Structure of olefin–imidacloprid and gas-phase fragmentation chemistry of its protonated form†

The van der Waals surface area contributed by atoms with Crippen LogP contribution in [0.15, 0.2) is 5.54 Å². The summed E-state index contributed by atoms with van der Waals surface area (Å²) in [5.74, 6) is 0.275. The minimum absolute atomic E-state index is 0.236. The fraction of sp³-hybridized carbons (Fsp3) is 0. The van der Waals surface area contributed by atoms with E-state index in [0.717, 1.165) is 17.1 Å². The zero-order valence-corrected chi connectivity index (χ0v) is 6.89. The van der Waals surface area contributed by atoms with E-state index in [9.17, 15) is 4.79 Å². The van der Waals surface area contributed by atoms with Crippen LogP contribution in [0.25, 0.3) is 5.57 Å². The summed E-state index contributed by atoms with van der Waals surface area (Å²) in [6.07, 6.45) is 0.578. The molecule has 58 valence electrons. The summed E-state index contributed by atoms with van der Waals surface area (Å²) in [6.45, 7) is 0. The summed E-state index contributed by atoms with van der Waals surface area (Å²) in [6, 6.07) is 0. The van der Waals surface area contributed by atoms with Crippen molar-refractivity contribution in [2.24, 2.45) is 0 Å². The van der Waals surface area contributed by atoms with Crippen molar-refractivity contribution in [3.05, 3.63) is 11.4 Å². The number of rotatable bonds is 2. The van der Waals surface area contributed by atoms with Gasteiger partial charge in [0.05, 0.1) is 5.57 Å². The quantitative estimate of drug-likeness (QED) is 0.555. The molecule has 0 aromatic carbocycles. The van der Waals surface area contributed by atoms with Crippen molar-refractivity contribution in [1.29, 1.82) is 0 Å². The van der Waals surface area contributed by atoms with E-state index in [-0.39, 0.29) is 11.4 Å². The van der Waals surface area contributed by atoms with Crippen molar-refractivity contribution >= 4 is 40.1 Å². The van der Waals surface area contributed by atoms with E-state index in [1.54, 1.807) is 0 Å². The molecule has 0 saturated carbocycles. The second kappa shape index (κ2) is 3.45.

One of the major insect metabolites of the widely used neonicotinoid insecticide imidacloprid, 1 (1-[(6-chloro-3-pyridinyl)methyl]-N-nitro-1H-imidazol-2-amine), is the olefin 2. To better understand how the structure of olefin 2 relates to the gas-phase fragmentation of its protonated form, 2H+, X-ray crystallography, tandem mass spectrometry experiments and DFT calculations were carried out. Olefin 2 was found to be in a tautomeric form where the proton is on the N(1) position of the imidazole ring and forms a hydrogen bond to one of the oxygen atoms of the coplanar nitroamine group. Under conditions of low-energy collision-induced dissociation (CID) in a linear ion trap, 2H+, formed via electrospray ionization (ESI), fragments via a major loss of water, together with minor competing losses of HNO2 and . This contrasts with 1H+, which mainly undergoes bond homolysis via loss. Thus, installation of the double bond in 2 plays a key role in facilitating the loss of water. DFT calculations, carried out using the B3LYP/6-311G++(d,p) level of theory, revealed that loss of water was energetically more favourable compared to HNO2 and loss. Three multistep, energetically accessible mechanisms were identified for loss of water from 2H+, and these have the following barriers: (i) direct proton transfer from N(5) of the pyridine to O(1) on the NO2 group (119 kJ mol−1); (ii) rotation of the N(2)–N(4) bond (117 kJ mol−1); (iii) 1,3-intramolecular proton transfer between the two oxygen atoms of the NO2 group (145 kJ mol−1). Given that the lowest barrier for the losses of HNO2 and is 156 kJ mol−1, it is likely that all three water loss mechanisms occur concurrently.